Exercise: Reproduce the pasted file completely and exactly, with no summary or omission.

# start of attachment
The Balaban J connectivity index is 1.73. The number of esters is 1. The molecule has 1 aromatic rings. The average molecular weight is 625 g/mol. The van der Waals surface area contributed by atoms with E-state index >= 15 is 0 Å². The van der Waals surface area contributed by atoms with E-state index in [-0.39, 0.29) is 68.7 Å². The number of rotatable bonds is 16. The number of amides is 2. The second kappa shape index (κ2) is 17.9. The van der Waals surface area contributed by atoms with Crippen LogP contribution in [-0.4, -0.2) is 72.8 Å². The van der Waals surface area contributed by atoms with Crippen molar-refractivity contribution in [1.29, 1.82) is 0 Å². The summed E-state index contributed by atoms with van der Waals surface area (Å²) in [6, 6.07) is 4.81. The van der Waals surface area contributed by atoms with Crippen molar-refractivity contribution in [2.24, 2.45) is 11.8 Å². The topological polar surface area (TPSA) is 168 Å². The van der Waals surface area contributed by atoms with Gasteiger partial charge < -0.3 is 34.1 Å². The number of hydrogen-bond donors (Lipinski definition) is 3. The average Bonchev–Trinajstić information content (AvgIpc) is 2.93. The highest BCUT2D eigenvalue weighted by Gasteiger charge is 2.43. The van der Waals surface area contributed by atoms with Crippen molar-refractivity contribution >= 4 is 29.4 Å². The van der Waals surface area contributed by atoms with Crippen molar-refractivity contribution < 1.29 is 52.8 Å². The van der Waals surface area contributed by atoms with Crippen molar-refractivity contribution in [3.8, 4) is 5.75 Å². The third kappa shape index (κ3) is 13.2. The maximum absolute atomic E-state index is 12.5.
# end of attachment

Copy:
The Balaban J connectivity index is 1.73. The number of esters is 1. The molecule has 1 aromatic rings. The average molecular weight is 625 g/mol. The van der Waals surface area contributed by atoms with E-state index >= 15 is 0 Å². The van der Waals surface area contributed by atoms with E-state index in [-0.39, 0.29) is 68.7 Å². The number of rotatable bonds is 16. The number of amides is 2. The second kappa shape index (κ2) is 17.9. The van der Waals surface area contributed by atoms with Crippen LogP contribution in [-0.4, -0.2) is 72.8 Å². The van der Waals surface area contributed by atoms with Crippen molar-refractivity contribution in [1.29, 1.82) is 0 Å². The summed E-state index contributed by atoms with van der Waals surface area (Å²) in [6, 6.07) is 4.81. The van der Waals surface area contributed by atoms with Crippen molar-refractivity contribution in [2.24, 2.45) is 11.8 Å². The topological polar surface area (TPSA) is 168 Å². The van der Waals surface area contributed by atoms with Gasteiger partial charge < -0.3 is 34.1 Å². The number of hydrogen-bond donors (Lipinski definition) is 3. The average Bonchev–Trinajstić information content (AvgIpc) is 2.93. The highest BCUT2D eigenvalue weighted by Gasteiger charge is 2.43. The van der Waals surface area contributed by atoms with Crippen molar-refractivity contribution >= 4 is 29.4 Å². The van der Waals surface area contributed by atoms with Crippen molar-refractivity contribution < 1.29 is 52.8 Å². The van der Waals surface area contributed by atoms with Crippen molar-refractivity contribution in [3.8, 4) is 5.75 Å². The third kappa shape index (κ3) is 13.2. The maximum absolute atomic E-state index is 12.5.